Good fences really don't make good neighbors

March 21, 2004|By G. Jefferson Price III | G. Jefferson Price III,PERSPECTIVE EDITOR

ISRAEL and others who support building a security fence to keep out Palestinian terrorists like to quote from Robert Frost's poem "Mending Wall," in which a line says "Good fences make good neighbors."

The use of one of America's greatest poets to advance a position of the Israeli government may be designed to appeal to the emotional and cultural synergy that exists between this country and the Jewish state. But there's a problem.

First of all, Frost's poem is not sympathetic to fences, or to the neighbor quoted in the poem as saying, "Good fences make good neighbors." In fact, later in the poem, Frost writes:

"Why do they make good neighbors ?. . .

"Before I built a wall, I'd ask to know

"What I was walling in or out,

"And to whom I was like to give offense."

Israel decidedly is not asking any such questions. There is nothing neighborly about the so-called security fence that Israel is building, for it is designed not just to protect Israelis from terrorists. It also is designed in a way that will pen in the whole Palestinian population and annex to Israel territory that the Palestinians believe to be theirs. The Palestinians have considerable international support for that claim.

Is Israel entitled to build a fence -- a wall is what the barrier will be in some areas -- to protect its people? Of course it is. Just as the United States would be entitled to erect a fence along its borders with Mexico and Canada and to encircle this entire country with electrified barbed wire if it wished to try that.

But the United States would not be entitled to build that security barrier inside Canadian or Mexican territory. That's one of the problems with Israel's fence.

Prime Minister Ariel Sharon's proposal to build the security fence and to unilaterally separate Israel from the Palestinians is not a new idea. Previous prime ministers thought of it as far back as 1967 when Israel captured the West Bank from Jordan and the Gaza Strip from Egypt in the Six-Day War. But Sharon is acting in the wake of the failure of his own promise to bring security to the people of Israel. Given the hundreds of Israelis who have been killed in suicide bombing attacks and the thousands maimed, who can blame him for wanting to wall off his country?

But Israel has never been willing to state precisely where its borders are. After its first war against the Arabs in 1948, an armistice agreement among the sides set what has been known ever since as the "Green Line" between Israel and the West Bank. The most militant elements of both sides argue that all of former Palestine is rightfully theirs -- the Land of Israel from the Mediterranean Sea to the Jordan River in the minds of Israeli hard-liners; exactly the same territory for Palestine in the minds of Palestinian hard-liners. The Green Line is a border acceptable to enough people on both sides to make it a reasonable line for a security fence.

But Sharon wants more. His fence will take in chunks of Palestinian territory -- or at least disputed territory -- to increase the territory of Israel and to embrace settlements Israel has built illegally on the West Bank during its 37-year occupation.

If that were all Israel intends, with the annexation of a minimal amount of now-occupied territory, it might be a point to work from. But there is more.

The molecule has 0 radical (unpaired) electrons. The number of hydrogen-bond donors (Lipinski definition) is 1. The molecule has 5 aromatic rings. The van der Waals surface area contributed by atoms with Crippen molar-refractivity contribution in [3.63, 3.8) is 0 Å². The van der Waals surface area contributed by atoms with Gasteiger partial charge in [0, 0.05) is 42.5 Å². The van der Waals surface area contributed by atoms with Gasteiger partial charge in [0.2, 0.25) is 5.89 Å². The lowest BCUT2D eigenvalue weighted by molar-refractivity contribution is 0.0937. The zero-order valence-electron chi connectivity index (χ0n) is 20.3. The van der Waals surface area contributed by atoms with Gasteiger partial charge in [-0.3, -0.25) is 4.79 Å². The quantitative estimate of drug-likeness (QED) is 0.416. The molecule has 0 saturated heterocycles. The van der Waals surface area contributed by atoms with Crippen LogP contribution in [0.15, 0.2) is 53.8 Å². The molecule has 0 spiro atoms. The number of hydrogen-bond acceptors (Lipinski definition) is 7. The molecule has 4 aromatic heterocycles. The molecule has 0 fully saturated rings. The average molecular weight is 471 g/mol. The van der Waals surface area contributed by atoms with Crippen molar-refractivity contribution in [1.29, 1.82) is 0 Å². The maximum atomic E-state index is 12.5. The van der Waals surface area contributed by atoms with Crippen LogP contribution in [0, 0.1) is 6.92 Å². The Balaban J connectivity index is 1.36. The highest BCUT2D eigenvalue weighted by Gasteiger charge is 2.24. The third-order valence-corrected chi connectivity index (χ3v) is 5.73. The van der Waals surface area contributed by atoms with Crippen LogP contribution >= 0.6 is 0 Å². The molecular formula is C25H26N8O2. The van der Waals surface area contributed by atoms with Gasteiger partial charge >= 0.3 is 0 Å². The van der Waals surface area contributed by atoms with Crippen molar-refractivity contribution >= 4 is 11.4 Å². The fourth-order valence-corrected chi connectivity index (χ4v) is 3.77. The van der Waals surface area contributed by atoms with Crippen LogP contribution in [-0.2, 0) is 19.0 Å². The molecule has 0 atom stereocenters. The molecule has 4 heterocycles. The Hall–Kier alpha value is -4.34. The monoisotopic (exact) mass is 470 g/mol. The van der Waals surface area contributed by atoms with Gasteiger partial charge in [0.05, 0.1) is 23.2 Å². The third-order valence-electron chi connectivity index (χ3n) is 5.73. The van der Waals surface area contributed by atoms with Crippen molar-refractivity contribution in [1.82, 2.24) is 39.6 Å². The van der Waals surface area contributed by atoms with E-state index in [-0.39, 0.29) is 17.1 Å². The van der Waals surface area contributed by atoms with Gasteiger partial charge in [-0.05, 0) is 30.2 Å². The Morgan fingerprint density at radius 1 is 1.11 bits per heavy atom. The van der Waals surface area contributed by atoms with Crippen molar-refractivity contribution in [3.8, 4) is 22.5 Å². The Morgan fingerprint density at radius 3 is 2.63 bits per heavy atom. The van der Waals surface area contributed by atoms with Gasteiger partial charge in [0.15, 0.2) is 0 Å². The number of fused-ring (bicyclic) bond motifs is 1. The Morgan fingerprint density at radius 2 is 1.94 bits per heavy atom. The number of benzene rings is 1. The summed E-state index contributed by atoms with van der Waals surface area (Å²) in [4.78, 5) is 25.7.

The most benign implication of the Israeli plan, one that follows from the notion that good fences make good neighbors, is that once separated from the Israelis, the Palestinians would go about the business of turning themselves into good neighbors; they would become such good neighbors that in time there would be no need for a fence.

In order for that to happen, a huge measure of dignity would have to be restored to the Palestinians -- more than just getting rid of their own hopeless leadership. They, too, have suffered extraordinary hardship, brutality and hopelessness. Their dead and wounded from the punishment Israel has inflicted upon them number far greater than Israel's. And the casualties are not all terrorists; they include many, many innocents.

Once Israel has built its security fence, will it then allow Palestinians free passage among their own communities? Will it allow the Palestinians to have their fair share of the precious water resources in the region? Will it allow Palestinians to travel freely across the borders between the West Bank and Jordan, the Gaza Strip and Egypt? Will the Palestinians be allowed to use Gaza as a free seaport, and the airport there to travel abroad? Will Israel allow free trade for the Palestinians and not resist attempts by the international community to help them build a viable state? Will it stop launching lethal attacks from the air and land that have destroyed so much Palestinian infrastructure?

If Israel were to do all of these things, something might come of it. But Israel will not.

I expect that neither the people who have come to see me lately in support of the fence nor those who are against it will be helped by it. They have included Lea Zur and Florence Bianu, Israeli mothers of young people killed by Palestinian suicide bombers, and Nahla Assali and Nuha Khoury, two Palestinian women. Khoury's father died of a heart attack after Israeli soldiers would not let him travel by ambulance from Bethlehem to a hospital in Jerusalem where he might have been saved.

The Israeli mothers recited the line from Frost's poem, "Good fences make good neighbors." I wish I could believe that, even if Frost did not.

Khoury also was familiar with Frost's poem. But she said, "We don't need fences. We need bridges."

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